Antisense oligonucleotide down-regulation of E-cadherin in the yolk sac and cranial neural tube malformations

B. Chen, B. F. Hales

Research output: Contribution to journalArticlepeer-review

22 Scopus citations


The cadherins are a family of calcium-dependent cell adhesion molecules that are regulated both spatially and temporally during development. Epithelial cadherin (E-cadherin) is present in epithelial cells in both the embryo and yolk sac during organogenesis. The consequences of disrupting the expression of E-cadherin at this stage of development are poorly understood. We report here our studies on the effects of antisense oligonucleotides on E- cadherin in the rat whole embryo culture system. Four 18-base single strand phosphorothioate oligodeoxynucleotides (AS-oligos), complementary to various regions of the mouse E-cadherin cDNA sequence, were dissolved in saline and injected into the amniotic cavities of 5-7 somite rat embryos; a sense (S- oligo) to oligo-1, an 18-base random sequence oligo (C-oligo), and PBS were used as controls. Embryos were cultured for up to 45 h; embryo morphology and the relative concentrations of E-cadherin protein were examined. All six oligonucleotides (AS-oligos and control oligos) induced malformations when amounts ranging from 25 to 50 pmol of oligonucleotide were injected per embryo. The malformations induced by all the oligos included craniofacial hypoplasia, an enlarged pericardium, twisted spinal cord, swelling of the rhombencephalon, and underdeveloped forelimb. Injection of AS-oligo-1, a sequence starting at the tenth base downstream from the translation initiation codon (ATG), resulted in malformed embryos with a high incidence of cranial neural tube malformations. The effects of AS-oligo-1 on the relative abundance of E- and neural (N)-cadherin proteins were examined by Western blot analysis. In the AS-oligo-1-exposed realformed embryos, the relative abundance of E- and N-cadherin proteins was not altered up to 24 h after injection; E- and N-cadherin concentrations in the embryo were decreased at 45 h postinjection. In contrast, the relative abundance of the E-cadherin protein in the yolk sac was reduced at 1-2 h after injection of AS oligo-1 and returned to control levels by 4 h. S-oligo-1 did not induce any change in the relative abundance of E- or N-cadherins. Thus, there was a tissue-specific and temporary 'knockdown' of E-cadherin expression in the yolk sac of embryos exposed to antisense (AS-oligo-1); the down regulation of yolk sac E-cadherin appears to lead to the induction of neural tube defects in the embryo. The exposure of whole embryos in culture to antisense oligonucleotides provides a model system in which the roles of developmentally important molecules and their spatial and temporal contributions to embryogenesis can be elucidated.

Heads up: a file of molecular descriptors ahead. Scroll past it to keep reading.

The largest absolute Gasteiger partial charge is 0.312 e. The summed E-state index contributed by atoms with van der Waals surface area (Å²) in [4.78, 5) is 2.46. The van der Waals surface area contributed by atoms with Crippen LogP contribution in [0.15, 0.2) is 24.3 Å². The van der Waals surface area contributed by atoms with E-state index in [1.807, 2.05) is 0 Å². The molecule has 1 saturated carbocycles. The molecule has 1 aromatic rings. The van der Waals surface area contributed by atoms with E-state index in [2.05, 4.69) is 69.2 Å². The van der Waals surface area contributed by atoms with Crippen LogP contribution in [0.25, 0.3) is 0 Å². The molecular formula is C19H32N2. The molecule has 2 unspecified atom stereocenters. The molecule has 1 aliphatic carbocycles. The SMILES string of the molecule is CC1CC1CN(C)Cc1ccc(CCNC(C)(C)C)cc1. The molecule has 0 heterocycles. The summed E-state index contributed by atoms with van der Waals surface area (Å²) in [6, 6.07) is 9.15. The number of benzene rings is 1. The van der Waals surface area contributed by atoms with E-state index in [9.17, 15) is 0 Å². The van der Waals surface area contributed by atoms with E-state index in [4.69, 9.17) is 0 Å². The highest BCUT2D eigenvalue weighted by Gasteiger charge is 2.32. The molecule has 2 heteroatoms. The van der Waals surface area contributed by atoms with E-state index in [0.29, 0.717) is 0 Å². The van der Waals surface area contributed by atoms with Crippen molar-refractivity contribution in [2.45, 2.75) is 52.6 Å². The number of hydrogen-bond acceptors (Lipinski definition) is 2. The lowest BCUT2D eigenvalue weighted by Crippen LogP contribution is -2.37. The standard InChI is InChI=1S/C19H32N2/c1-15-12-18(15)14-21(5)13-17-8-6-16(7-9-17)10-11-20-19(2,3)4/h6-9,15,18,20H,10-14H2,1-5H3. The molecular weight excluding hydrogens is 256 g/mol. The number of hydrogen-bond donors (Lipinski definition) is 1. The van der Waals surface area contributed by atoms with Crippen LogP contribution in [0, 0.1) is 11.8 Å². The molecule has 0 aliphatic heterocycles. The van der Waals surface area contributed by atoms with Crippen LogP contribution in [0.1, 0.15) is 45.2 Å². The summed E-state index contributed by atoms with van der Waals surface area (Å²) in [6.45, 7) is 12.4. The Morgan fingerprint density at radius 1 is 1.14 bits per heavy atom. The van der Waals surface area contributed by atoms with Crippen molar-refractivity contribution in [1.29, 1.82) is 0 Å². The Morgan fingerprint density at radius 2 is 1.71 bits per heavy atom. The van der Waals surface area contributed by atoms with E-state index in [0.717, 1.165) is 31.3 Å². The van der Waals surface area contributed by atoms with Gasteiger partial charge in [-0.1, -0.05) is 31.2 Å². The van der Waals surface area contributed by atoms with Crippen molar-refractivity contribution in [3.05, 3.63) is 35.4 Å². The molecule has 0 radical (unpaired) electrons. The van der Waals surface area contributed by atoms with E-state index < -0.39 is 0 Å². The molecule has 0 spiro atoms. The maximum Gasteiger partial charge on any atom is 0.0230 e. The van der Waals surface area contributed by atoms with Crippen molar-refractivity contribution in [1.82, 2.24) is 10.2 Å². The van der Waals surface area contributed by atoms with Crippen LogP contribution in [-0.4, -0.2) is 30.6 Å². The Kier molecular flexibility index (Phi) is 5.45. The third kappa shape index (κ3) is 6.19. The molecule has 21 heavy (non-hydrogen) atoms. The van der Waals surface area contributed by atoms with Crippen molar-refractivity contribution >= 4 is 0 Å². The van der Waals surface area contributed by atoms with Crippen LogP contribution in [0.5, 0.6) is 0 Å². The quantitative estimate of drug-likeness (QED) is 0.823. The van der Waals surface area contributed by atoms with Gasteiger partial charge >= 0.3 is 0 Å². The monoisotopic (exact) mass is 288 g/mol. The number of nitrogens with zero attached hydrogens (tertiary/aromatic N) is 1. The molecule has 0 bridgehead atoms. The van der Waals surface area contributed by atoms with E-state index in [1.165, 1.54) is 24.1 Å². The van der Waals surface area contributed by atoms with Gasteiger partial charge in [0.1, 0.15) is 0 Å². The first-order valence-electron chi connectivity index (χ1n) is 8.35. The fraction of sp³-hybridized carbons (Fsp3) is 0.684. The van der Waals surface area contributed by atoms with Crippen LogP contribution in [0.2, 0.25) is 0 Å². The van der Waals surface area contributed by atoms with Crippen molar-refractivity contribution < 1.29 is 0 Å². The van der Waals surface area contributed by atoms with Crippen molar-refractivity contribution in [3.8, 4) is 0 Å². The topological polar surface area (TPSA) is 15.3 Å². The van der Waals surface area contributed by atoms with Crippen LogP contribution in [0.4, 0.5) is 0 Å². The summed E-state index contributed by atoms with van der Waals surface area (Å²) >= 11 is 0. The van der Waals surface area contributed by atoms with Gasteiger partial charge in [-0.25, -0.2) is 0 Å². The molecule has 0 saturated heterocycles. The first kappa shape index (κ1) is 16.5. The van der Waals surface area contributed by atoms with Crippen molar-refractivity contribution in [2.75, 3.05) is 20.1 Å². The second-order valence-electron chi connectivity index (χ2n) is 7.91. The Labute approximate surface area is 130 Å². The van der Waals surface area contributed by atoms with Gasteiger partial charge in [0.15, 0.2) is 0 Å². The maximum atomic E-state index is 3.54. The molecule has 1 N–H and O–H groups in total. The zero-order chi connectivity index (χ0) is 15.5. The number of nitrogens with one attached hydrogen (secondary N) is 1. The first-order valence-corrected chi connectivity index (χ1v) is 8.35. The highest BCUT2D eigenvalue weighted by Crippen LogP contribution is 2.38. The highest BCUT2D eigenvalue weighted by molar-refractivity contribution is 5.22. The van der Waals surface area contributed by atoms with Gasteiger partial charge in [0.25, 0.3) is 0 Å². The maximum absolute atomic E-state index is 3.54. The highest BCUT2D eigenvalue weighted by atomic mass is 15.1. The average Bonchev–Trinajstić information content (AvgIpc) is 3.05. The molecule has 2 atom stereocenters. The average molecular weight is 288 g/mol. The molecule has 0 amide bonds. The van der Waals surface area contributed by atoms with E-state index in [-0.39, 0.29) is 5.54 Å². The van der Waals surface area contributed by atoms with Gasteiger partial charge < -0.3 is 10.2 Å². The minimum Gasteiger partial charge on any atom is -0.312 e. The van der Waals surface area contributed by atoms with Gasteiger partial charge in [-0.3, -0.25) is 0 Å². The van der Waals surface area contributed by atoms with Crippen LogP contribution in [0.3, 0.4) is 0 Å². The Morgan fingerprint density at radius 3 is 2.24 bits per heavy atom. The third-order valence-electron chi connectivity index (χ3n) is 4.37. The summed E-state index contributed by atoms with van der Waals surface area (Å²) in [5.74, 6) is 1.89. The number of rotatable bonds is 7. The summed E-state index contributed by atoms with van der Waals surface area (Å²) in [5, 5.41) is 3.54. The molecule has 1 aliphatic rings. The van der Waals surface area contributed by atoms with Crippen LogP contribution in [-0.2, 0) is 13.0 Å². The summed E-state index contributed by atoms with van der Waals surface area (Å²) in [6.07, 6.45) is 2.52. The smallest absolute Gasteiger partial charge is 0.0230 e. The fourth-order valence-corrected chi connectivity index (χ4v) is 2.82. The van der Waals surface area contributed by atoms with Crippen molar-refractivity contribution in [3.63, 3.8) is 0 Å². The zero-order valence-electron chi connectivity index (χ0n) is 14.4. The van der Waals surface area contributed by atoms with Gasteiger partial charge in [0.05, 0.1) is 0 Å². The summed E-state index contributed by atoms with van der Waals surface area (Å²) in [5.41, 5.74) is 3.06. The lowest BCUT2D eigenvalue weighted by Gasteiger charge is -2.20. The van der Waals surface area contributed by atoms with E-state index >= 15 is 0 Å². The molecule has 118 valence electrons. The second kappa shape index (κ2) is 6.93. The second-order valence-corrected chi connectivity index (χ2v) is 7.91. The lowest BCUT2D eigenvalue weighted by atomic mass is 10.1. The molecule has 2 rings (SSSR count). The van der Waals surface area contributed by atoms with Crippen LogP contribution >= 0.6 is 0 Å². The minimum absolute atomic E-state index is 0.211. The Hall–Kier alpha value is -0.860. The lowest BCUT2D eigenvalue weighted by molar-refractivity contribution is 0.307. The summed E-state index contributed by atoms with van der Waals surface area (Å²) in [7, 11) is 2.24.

Original languageEnglish (US)
Pages (from-to)1229-1238
Number of pages10
JournalBiology of Reproduction
Issue number5
StatePublished - 1995

ASJC Scopus subject areas

  • Reproductive Medicine
  • Cell Biology


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